1. Decide on name for new company or trust.
2. Decide on settlor, trustees, and beneficiaries if Trust.
3. Decide on Directors, Shareholders and Registered Office if Company.
4. Establish estimates for legal, accountancy and valuation costs. Make sure bank aware
of planning as securities may need to be transferred and there may be existing fixed
interest rate loans to consider regarding early repayment penalties. A new trading
cheque account may be required.
5. Agree on most appropriate date for transfer to the new entity.
Consider: (a) Annual Balance Date of existing entities
(b) Potential benefits of transferring before existing Balance Date
re current year’s income.
(c) GST Return periods for existing entities which may be
st(d) Deferral of tax payment if transfer left to 1 day of the next
6. Decide on the assets to be transferred after considering potential taxation
consequences, for example, with respect to profit on the sale of livestock and taxable
depreciation recovered on the transfer of assets (including buildings). Consider
leaving expensive items of vehicles and plant, some / all livestock and buildings (if
on separate title) with current owners. Any fixed assets left would be leased to new
trading entity. Any livestock left would be made available to the new entity. Bailors
cannot use NSC. Therefore, a bailment (rental) could be used only if existing owners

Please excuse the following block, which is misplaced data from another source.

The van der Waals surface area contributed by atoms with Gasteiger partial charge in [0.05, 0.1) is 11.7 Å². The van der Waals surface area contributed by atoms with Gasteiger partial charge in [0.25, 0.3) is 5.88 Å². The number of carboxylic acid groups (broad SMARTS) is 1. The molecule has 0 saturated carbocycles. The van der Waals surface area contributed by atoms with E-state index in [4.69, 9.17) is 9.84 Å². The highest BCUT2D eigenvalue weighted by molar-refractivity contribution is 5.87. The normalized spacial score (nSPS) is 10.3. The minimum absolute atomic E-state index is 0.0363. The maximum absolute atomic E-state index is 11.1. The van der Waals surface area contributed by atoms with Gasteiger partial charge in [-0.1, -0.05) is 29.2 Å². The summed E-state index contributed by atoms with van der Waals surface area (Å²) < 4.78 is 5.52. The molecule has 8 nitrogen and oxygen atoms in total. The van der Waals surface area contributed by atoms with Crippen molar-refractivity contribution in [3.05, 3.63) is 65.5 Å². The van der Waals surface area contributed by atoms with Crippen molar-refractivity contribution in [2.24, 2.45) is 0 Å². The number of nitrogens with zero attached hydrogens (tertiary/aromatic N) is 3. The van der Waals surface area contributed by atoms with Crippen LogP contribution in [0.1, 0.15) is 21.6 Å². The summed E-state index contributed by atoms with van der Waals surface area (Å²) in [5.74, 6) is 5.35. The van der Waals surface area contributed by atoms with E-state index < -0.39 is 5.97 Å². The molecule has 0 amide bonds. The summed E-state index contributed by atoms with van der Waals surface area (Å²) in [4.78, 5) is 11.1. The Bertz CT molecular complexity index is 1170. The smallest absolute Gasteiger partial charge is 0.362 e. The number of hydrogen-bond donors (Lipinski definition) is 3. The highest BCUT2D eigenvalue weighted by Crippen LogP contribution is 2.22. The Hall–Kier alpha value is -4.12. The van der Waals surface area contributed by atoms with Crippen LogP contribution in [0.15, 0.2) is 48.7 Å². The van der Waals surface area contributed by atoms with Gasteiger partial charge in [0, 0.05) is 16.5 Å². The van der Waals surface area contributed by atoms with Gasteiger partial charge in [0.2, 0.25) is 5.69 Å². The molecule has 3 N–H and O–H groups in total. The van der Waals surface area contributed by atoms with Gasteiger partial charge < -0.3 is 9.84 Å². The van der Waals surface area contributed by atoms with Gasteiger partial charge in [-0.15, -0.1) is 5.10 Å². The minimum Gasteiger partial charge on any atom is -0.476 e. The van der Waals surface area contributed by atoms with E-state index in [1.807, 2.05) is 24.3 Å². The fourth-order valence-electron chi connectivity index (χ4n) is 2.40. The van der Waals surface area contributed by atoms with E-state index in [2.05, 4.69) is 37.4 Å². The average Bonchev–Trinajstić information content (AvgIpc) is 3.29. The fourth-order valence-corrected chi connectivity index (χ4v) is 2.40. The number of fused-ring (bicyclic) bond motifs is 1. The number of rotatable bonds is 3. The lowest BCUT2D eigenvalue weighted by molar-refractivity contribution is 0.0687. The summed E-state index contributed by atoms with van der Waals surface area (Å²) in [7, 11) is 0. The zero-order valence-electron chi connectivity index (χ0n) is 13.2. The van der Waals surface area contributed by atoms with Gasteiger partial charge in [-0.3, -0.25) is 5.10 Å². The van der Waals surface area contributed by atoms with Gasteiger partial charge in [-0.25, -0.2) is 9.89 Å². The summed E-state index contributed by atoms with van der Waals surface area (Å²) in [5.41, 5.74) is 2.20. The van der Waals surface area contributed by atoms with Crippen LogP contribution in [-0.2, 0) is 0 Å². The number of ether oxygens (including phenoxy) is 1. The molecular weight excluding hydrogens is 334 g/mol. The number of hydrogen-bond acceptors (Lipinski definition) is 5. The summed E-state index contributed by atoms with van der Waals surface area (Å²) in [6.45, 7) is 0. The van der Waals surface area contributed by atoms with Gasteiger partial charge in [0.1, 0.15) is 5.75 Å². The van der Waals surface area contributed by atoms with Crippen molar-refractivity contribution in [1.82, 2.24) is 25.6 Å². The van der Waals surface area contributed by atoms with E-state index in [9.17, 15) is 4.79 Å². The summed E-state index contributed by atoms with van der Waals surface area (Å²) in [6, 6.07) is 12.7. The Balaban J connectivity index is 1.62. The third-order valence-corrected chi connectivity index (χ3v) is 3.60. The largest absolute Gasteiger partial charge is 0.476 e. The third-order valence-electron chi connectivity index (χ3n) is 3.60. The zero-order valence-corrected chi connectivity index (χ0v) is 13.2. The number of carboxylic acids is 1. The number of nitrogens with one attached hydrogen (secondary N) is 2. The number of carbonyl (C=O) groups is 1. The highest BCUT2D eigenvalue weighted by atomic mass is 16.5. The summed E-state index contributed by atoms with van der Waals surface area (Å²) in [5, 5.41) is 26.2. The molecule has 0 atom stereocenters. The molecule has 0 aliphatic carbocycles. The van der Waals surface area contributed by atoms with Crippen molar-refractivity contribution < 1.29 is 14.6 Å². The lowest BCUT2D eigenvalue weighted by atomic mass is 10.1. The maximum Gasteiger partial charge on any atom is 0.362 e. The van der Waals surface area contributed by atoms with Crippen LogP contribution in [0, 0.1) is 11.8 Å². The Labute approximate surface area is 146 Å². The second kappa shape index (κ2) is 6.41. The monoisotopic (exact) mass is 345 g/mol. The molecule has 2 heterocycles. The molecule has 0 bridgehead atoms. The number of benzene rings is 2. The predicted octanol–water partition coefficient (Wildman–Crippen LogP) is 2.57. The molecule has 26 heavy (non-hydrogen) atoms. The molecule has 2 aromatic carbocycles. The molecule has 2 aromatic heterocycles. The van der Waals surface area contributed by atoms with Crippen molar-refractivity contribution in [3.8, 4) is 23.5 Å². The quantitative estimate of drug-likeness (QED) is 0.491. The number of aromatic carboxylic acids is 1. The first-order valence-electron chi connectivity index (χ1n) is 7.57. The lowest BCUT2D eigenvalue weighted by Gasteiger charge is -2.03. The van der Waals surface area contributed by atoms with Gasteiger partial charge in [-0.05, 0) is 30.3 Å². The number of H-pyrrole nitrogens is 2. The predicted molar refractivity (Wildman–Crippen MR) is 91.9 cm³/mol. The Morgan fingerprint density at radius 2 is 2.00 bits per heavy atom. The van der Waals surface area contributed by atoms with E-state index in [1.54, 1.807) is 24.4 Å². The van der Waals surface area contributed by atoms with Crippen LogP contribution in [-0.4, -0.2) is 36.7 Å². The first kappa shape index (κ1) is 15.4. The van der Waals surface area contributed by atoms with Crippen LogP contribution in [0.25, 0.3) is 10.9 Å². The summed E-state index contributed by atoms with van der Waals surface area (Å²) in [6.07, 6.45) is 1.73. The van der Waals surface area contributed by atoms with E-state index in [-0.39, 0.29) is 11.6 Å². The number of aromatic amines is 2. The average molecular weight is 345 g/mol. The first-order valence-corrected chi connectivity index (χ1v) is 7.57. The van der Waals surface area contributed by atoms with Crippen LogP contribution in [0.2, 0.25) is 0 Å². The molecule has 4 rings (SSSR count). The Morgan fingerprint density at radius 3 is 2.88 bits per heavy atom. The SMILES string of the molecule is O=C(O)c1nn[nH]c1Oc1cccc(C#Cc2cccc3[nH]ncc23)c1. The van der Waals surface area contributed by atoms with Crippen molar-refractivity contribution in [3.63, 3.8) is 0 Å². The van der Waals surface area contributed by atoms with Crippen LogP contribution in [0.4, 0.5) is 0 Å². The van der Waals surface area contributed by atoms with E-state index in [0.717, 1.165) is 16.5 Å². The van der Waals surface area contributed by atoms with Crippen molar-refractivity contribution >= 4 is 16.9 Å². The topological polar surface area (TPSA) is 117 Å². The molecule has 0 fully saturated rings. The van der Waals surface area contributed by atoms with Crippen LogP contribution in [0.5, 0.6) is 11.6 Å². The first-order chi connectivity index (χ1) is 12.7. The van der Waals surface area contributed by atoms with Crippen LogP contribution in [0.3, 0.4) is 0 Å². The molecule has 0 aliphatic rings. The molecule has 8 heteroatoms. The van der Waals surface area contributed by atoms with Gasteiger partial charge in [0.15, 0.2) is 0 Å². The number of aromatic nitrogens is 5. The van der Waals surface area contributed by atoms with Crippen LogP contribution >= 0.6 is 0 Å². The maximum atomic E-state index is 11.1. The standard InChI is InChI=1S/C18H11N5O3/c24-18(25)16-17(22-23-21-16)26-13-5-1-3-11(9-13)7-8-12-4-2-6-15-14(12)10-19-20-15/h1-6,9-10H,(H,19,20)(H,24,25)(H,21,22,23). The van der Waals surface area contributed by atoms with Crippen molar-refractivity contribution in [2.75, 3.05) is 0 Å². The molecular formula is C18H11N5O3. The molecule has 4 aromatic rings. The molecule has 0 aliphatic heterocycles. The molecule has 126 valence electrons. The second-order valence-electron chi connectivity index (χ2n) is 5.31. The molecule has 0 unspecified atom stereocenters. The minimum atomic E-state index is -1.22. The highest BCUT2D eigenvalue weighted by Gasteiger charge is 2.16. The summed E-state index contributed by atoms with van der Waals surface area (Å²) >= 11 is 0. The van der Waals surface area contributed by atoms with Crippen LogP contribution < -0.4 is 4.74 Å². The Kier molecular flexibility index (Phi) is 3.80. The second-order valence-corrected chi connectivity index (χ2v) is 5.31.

are using Herd Scheme or Market Value. If the existing owners are using NSC, a
Profit Sharing Agreement must be used rather than a bailment. Some commentators
consider that a disappearing bailment can be used.
7. Discuss which farm related shares will be transferred to the new trading entity, e.g.
fertiliser company shares, meat company shares, dairy company shares, trading
society shares, etc.
Write to Share Registrars re transfer.
8. Consider income tax consequences if land being subdivided, particularly if within ten
years of purchase, and remember that the clock starts again on the ten year rule for
the new owner regarding possible future subdivision of the land.
9. Avoid a sale and lease back of land where there is unamortised development, as
amortisation can only be claimed by a farming business (not a landlord).
10. Discuss Fringe Benefit Tax issues where using a company.
Will apply re cars, electricity and any other expenses paid on behalf of an employee
(including a shareholder, unless the company is a Qualifying Company and the
shareholder is not a shareholder employee - unusual).
Note recent increase in complexity of FBT regime and increase in effective rates
unless benefits are attributed to individual employees. General recommendation
would be to increase salary and ask employees to pay their own accounts, and
prohibit private use of motor vehicles owned by the company.
FBT on cars can be expensive. If relatively high business running may be better to
leave out of company and reimburse owner for the business running proportion.
11. Consider key person insurance for farm manager and key staff - mainly applicable for
Joint Venture Companies. Policy should be owned by the company
1. Arrange for valuation of assets to be transferred. Must be at market values, i.e.
livestock, plant and land. Consider proximity to last rating’s valuation - can
generally use if less than six months old.